Portrait of the Rational (iNtuitive Thinker)
“To me it suffices to wonder at these secrets, and to attempt humbly to grasp with my mind a mere image of the lofty structure of all that there is.”
These are NTs. They are rather infrequent, only about 12 percent of the population. In school, only four in a class of 32 would be an NT. Of these four only one would be introverted, an INTP, or INTJ. They must feel they live with aliens, as the SP’s and SJ’s are continuously surrounding them. The teachers and parents of NT’s are likely not to understand the motivations of the child.
Power fascinates the NT. Not power over people, but power over nature. To be able to understand, control, predict, and explain realities. Scratch an NT, find a scientist.
Only the NT can judge his capability, and he does so with ruthless self-criticism. The NT is the most self-critical of all the types. Wanting to be competent is not a strong enough expression of the force behind the NT’s quest. He must be competent. He badgers himself about his errors, taxes himself with the resolve to improve, and ruthlessly monitors his own progress. The NT must be competent in whatever domain of enterprise or inquiry he chooses; he will settle for nothing less.
All NTs require themselves to be persistently and consistently rational in all their actions. NTs insist that they have a reason for everything they do, that whatever they do and say makes sense.
To accept an authority figure based solely on the fact that he is an authority figure, to the NT is ludicrous. The fact that a person proclaims something, whatever his or her title, reputation, or credentials, leaves the NT indifferent. This tends to make others see the NT as arrogant, and unusually individualistic. An unfortunate signal the NT unconsciously sends out is that those around him are intellectually inadequate.
He tends to be straightforward in his dealings with people, although others report often finding the NT cold, remote, and enigmatic. Yet if an NT is asked outright his position on any issue, he is more than likely to state his ideas on the subject without equivocation. In his communications the NT is likely to speak with little or no redundancy. His communications tend to be terse, compact, and logical. The NT is oblivious to emotional overtones, and non-verbal communications.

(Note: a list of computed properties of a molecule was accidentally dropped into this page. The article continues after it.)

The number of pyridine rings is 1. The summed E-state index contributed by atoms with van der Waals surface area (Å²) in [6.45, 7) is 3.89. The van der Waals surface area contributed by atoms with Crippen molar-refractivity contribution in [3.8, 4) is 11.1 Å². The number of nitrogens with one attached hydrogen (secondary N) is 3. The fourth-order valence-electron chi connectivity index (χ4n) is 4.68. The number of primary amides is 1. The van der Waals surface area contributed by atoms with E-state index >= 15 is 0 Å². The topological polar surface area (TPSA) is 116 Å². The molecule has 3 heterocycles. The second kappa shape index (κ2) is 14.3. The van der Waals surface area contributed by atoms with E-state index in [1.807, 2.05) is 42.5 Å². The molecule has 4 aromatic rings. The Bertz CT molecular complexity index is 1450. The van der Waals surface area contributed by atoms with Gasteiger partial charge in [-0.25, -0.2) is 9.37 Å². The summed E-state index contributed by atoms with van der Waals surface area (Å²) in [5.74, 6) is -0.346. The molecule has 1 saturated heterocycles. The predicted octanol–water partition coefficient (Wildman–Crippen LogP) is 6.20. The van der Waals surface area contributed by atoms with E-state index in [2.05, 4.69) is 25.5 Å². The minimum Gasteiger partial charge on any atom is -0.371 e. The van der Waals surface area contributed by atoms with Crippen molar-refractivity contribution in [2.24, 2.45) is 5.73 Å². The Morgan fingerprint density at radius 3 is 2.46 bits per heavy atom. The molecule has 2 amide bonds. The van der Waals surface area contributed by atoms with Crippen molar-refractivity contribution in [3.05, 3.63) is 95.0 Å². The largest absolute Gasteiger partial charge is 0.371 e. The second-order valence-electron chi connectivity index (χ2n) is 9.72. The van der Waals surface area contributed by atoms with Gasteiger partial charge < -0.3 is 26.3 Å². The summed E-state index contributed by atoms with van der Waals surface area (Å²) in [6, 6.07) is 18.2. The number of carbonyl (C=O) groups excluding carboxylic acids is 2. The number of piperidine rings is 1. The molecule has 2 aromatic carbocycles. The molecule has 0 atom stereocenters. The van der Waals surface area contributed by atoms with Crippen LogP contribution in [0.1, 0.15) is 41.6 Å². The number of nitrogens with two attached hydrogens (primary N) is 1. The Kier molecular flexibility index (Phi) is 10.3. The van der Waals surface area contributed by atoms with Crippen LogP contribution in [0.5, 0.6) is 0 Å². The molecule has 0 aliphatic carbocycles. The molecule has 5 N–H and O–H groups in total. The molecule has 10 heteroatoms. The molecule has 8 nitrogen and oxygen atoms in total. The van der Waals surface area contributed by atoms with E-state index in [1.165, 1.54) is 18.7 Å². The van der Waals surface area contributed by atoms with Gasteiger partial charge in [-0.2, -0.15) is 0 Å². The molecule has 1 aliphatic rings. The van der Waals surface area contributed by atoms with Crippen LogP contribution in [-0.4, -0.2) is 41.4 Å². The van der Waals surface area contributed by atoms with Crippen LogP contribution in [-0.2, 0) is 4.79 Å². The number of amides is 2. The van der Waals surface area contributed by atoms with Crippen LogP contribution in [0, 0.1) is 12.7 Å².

Because the NT is so serious about the knowledge he must have to be competent (and to be seen by others as competent), he does, in fact, frequently gain proficiency in his field. The dominance of these traits exerts itself early in life, usually taking the form of a childish curiosity as to how things work, especially machines. The NT begins his search for explanations as soon as he has the language for questioning. He is puzzled by the world around him and is not satisfied by the answers from his elders. Learning for the NT is a 24-hour preoccupation, and this characteristic exerts itself early, particularly in the case of the extreme NT.
Perhaps more than any other style, NT’s live in their work. He is ever searching for the why’s of the universe. He ever attempts, in his Promethean way, to breathe a fire of understanding into whatever area he considers his domain. They can be found in high frequency in engineering and architecture, in the teaching of mathematics, sciences and philosophy. Wherever they are and whatever they do, the NTs strive (and usually succeed) to perform competently.
NTs as a group tend to enjoy playing with words, finding pleasure in exploring verbal intricacies. Convoluted phrases and paradoxical statements fascinate them. Contemplating Einstein’s comment, “The laws of mathematics, as far as they refer to reality, are not certain, and as far as they are certain, they do not refer to reality,” would give delight to the NT.
The NT speculates about the possible motivation and thoughts of those he is with, trying to fit his experiences into some system he carries around in his head. In fact, he may be so occupied with trying to figure out what is happening, as it is happening, that he misses living the event. At times, the NT seems to stand beside, instead of in the stream of life, seeming to watch bemusedly as the river flows by — a little distanced, a little detached, a little uninvolved.
At times, an NT can be quite oblivious to the emotional responses of others and may not always be sensitive to the complexities of interpersonal relations. People report that they sometimes feel that they do not exist when they are in the presence of an NT, and they may react to this by hostile, attacking comments directed to the personality of the NT. NTs generally react to these comments with bewilderment and seldom strike back. If he chooses, however, the NT is capable of biting sarcasm that can be devastating to the person at whom it is directed.